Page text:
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      check out my sax teacher showing how to play the one hand blues – great guy!


        he also teaches kids who don’t like or struggle with reading sheet music


          Thanks so much, James! Scoobatastic! Thanking you for sharing. Yay. Whoop Whoop.
          (Thinkin’ i saw Sir Valor Sax do a similar thang too.)

          A terrific help, mate. Gets one goin’ on the sight reading path ya! You beauty!!

          FYI i kinda use a similar system with a little mark of some kind near the number to indicate varied sharps or flats, and i underline the numeral for octave key. Use 0 for c#. Etc. Whatever turns you on (to sightreading)! Open Sesame, abra cadabra, you win 10 rubber chickens. 🙂

          Then i put those numbers on a music staff with gaps between thus, as it helps discriminate the jumbled horizontal dsylexia thereupon ~

          a _______________________________________________________

          f _______________________________________________________
          d ________________________________________________________

          b (1)_________________________________________________________
          g (3)_________________________________________________________

          e (5)_________________________________________________________

          Heya, you can fit the nunbers in diagram above yourself, anybody that is interested …. for low C i draw the ledgar line in separate. Same for B and Bb.
          I drew this up full page A4 with three staffs per page. And photocopied the sheets, Viola!
          My my own TAB music paper. Sometimes i fatten up the b (1) line for more visual reference to help read..

          Thanx again Sx poet.
          Cheers, Mark


            Good system Saxomonica!

            I can read most sheet music but i struggle to read fast in the allegro sheets. The trouble with playing fast difficult sheets, is if i slow the backing track speed down by 10% then i run out of breath on the long phrases, so i have shove it back up to full speed to play the same phrase in one breath.

            I haven’t seen my sax teacher since Covid started, but i might go back just to practice some backing track songs. In terms of improvisation he taught me to uses numbers in relation to the music scale rather than numbers related to the physical sax key positions. That way if you recall the numbers you can transpose a tune to any musical scale – if you are good at remembering numbers.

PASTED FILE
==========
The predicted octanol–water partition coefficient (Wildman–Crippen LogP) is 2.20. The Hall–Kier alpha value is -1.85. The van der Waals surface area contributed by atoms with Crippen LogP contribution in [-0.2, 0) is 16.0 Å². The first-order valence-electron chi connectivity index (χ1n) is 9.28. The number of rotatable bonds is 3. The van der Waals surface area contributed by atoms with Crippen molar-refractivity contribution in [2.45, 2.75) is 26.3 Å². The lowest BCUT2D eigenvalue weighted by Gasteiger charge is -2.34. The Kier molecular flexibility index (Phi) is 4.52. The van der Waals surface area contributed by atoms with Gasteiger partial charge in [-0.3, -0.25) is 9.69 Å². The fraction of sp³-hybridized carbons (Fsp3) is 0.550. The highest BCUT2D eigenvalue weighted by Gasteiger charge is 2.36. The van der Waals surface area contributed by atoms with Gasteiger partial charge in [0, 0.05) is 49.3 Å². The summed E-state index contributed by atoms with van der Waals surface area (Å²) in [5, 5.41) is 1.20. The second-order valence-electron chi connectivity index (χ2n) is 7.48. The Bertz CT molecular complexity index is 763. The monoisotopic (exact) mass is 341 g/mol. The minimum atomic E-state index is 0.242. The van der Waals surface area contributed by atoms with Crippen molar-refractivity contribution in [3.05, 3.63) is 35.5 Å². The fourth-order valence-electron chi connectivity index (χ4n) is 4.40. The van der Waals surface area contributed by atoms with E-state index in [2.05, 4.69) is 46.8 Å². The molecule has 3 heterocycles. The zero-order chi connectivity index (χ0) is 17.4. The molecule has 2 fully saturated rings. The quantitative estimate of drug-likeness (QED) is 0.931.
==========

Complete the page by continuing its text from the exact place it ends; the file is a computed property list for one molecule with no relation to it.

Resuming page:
thanks for replying – a true gentleman.


              “One learns by doing”. Yo mate!

              Thanking you kindly, James, for your compliments insofar to the TAB, you nice bloke you.

              You bobby dazzler you! Only to pleased to help. Go sx poet!!

              One is in accord that it is vital to think of intervals being, say, I II III IV V VI VII, that is forasmuch in our scintillating saxophonic soul-searching journey. As such, it sure adds spice, a good flavour and some fashionable twist to the musical paradigm. And, further, breathes serene life into it.

              SEE fron Premium Dashboard, “The Soul Twist” Improv Lesson and Tutorial ~

              Says @John:

              “Check out the scales below.
              Tenors are using the F# and Altos are using the C#. The dominant 7 scale is what we use to improvise with.
              You should be able to play the scales from memory, smoothly up and down.
              Also the chords:
              practice 1, 3, 5, 8 for the major chord
              practice 1, 3, 5, b7 for the dominant 7 chord

              Pentatonic major scale:

              Easily figure out the pentatonic major scale by looking at the regular major scale and using the 1, 2, 3, 5, and 6th notes of that scale:
              so an F# pentatonic major scale is F#, G#, A#, C#, D#. The C# pentatonic major scale is C#, D# E#, G#, A#.”

              Riff = I III IV etc


                All good theory stuff Saxomonica! Thanks for sharing.

                I haven’t done any recording for over a year or so just been practicing for months on end, need to restart recording with backing tracks.

                cheers you sophisticated eloquent poet!


                  John is the real Poet in our midst! From the Latin, poets seek either to profit or to please.





                    cool – very modest you are.

                    beyreuth – lovely place spent a week there, touched wagners piano, ate snitchell. Went in one of the parks and a young woman was sun bathing in the nude.



                      James. Itz astounding! 🙂



                        See Premium Dashboard
                        Says John,
                        “The Clarence Clemons solo is another great example of what we can do with this great, simple pentatonic scale, both major and minor but in this case it’s the major.

                        Below you have the solo transcribed for both alto and tenor. Also, you have the major scale of the key it’s in and beside that the pentatonic scale used for the solo.

                        Important points from the video;
                        If you have a problem playing any parts of this solo because of all the sharps, go back and practice my “Awesome Major Scale Exercise” in this key. You’ll find those exercises near the end of the Beginners Complete Guide section.”

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